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From Middle English gangway, from Old English gangweġ (passageway; thoroughfare), equivalent to gang +‎ way. Related to Dutch gang (hallway) and Norwegian gang (hallway).


gangway (plural gangways)

  1. A passageway through which to enter or leave, such as one between seating areas in an auditorium, or between two buildings.
  2. An articulating bridge or ramp, such as from land to a dock or a ship.
    • 1961 March, ""Balmore"", “Driving and firing modern French steam locomotives”, in Trains Illustrated, page 150:
      We came over on the usual mid-morning service from Victoria and this time, as we came down the gangway of the Invicta, the Shedmaster at Calais, M. Leclerc, and Henri Dutertre were waiting for us.
  3. A temporary passageway, such as one made of planks.
  4. (rare, obsolete outside dialects) A clear path through a crowd or a passageway with people.
  5. (Britain) An aisle.
  6. (nautical) A passage along either side of a ship's upper deck.
  7. (nautical) A passage through the side of a ship or an opening in the railing through which the ship may be boarded.
  8. (agricultural) An earthen and plank ramp leading from the stable yard into the upper storey or mow of a dairy barn.
  9. (Chicago) The narrow space between two buildings or houses, used to access the backyard/alleyway from the front.
  10. A passageway through a passenger car



  • (enclosed corridor between an airport and plane): See jet bridge

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gangway (third-person singular simple present gangways, present participle gangwaying, simple past and past participle gangwayed)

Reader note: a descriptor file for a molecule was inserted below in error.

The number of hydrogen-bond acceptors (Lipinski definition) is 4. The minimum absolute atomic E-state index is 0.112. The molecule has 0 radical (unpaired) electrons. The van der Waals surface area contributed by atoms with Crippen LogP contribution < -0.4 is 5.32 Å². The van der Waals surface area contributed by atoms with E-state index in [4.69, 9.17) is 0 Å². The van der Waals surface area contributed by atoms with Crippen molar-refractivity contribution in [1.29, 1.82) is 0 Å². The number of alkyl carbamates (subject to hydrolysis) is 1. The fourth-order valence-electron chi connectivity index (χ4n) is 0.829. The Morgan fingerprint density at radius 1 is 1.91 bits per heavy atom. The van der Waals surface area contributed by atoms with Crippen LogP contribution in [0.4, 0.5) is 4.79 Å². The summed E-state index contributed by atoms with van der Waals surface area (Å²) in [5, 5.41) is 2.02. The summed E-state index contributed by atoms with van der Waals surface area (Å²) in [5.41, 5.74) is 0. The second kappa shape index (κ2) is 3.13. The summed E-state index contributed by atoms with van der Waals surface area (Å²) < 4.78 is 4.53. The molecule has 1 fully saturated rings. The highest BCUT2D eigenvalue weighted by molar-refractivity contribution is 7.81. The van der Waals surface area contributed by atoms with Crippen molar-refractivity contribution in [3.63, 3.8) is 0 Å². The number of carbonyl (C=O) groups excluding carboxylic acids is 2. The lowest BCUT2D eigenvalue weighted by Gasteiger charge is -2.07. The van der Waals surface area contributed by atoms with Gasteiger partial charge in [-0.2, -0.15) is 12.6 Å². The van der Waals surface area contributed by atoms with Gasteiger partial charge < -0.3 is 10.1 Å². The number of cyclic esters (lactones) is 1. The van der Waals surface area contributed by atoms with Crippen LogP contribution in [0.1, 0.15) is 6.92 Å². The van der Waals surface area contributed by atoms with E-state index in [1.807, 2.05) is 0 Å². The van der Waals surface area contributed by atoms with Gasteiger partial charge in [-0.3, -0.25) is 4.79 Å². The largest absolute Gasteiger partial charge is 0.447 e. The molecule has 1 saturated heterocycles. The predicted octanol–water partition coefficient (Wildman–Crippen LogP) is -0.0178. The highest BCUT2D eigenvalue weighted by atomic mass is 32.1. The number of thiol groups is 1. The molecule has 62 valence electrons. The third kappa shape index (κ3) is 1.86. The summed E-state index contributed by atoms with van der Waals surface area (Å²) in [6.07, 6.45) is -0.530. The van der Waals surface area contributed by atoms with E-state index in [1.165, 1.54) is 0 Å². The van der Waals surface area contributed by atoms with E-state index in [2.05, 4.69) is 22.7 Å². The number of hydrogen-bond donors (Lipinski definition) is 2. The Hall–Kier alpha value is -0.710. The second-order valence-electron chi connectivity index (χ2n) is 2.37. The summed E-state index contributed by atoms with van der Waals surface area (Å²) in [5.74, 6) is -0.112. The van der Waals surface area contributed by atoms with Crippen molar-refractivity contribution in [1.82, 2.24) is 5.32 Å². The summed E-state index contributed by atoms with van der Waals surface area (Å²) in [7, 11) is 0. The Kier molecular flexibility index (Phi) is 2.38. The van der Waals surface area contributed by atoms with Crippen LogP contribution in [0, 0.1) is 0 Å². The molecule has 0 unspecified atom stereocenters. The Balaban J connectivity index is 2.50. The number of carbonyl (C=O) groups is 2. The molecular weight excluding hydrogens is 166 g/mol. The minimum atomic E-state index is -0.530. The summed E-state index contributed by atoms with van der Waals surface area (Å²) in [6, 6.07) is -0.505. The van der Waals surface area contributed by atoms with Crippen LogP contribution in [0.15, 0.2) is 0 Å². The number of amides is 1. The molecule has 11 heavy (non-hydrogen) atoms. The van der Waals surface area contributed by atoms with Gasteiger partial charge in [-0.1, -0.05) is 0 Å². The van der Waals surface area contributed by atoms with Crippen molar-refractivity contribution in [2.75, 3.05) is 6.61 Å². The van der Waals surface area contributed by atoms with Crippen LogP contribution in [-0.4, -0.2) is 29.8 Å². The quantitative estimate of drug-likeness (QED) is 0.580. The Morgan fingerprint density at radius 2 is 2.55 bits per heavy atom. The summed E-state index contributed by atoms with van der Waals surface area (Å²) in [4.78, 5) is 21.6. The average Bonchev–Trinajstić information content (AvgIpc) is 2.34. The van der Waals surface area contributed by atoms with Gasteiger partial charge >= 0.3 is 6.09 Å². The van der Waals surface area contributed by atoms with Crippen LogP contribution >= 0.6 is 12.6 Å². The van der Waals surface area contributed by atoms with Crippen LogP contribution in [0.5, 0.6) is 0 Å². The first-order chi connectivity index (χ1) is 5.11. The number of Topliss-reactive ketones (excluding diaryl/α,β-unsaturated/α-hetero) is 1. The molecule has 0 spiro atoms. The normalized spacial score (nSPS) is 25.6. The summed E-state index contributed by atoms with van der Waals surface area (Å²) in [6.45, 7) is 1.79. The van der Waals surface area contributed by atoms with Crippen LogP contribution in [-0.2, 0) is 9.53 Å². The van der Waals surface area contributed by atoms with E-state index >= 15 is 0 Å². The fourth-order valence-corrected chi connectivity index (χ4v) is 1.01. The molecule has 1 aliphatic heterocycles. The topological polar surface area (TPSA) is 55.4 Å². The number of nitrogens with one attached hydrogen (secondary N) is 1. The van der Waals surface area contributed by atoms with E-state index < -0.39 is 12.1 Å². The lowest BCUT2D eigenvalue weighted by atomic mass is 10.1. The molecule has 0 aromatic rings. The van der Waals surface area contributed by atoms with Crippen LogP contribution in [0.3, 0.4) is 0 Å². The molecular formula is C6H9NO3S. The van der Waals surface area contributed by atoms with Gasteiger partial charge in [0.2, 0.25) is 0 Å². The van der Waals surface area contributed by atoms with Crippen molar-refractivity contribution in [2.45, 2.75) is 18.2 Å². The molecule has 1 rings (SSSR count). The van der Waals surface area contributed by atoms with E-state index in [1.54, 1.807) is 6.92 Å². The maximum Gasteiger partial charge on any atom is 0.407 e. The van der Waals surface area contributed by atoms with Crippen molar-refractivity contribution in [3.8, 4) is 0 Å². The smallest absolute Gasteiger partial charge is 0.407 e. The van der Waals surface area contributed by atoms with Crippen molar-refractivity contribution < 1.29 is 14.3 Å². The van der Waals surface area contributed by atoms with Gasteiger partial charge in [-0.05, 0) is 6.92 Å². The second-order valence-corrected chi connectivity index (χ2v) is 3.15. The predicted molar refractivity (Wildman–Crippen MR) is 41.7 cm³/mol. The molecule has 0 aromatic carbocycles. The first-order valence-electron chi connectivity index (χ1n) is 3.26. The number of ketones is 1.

1. To serve as, furnish with, or conduct oneself as though proceeding on a gangway.
    • 2004, Bill Hillsman, Run the Other Way:
      He gangwayed his way through the crowd, and just as the clock struck midnight, he was standing in front of NBC's camera on national TV as the governor-elect of Minnesota and the first Reform Party candidate ever to be elected to high office.
    • 2014, Jude Cook, Byron Easy:
      They're conducting phone conversations without speaking into the wrong end of their mobiles, or gangwaying to the Gents without tripping over, or turning the pages of a newspaper without blacking adjacent eyes.
    • 2014, Kevin McAleer, Dueling: The Cult of Honor in Fin-de-Siecle Germany:
      Here also of exceptional value were the half-dozen dueling codes published after 1880, gangwaying a detailed analysis in chapter II of the manner in which duels unfolded, and dozens of French sources which formed the core of a chapter on the French duel.



  1. (to a crowd) Make way! Clear a path!
    • 1934, P. L. Travers, Mary Poppins, p 157:
      And he pushed his way through the crowd crying, "Gangway, gangway!" and dragging Jane and Michael after him.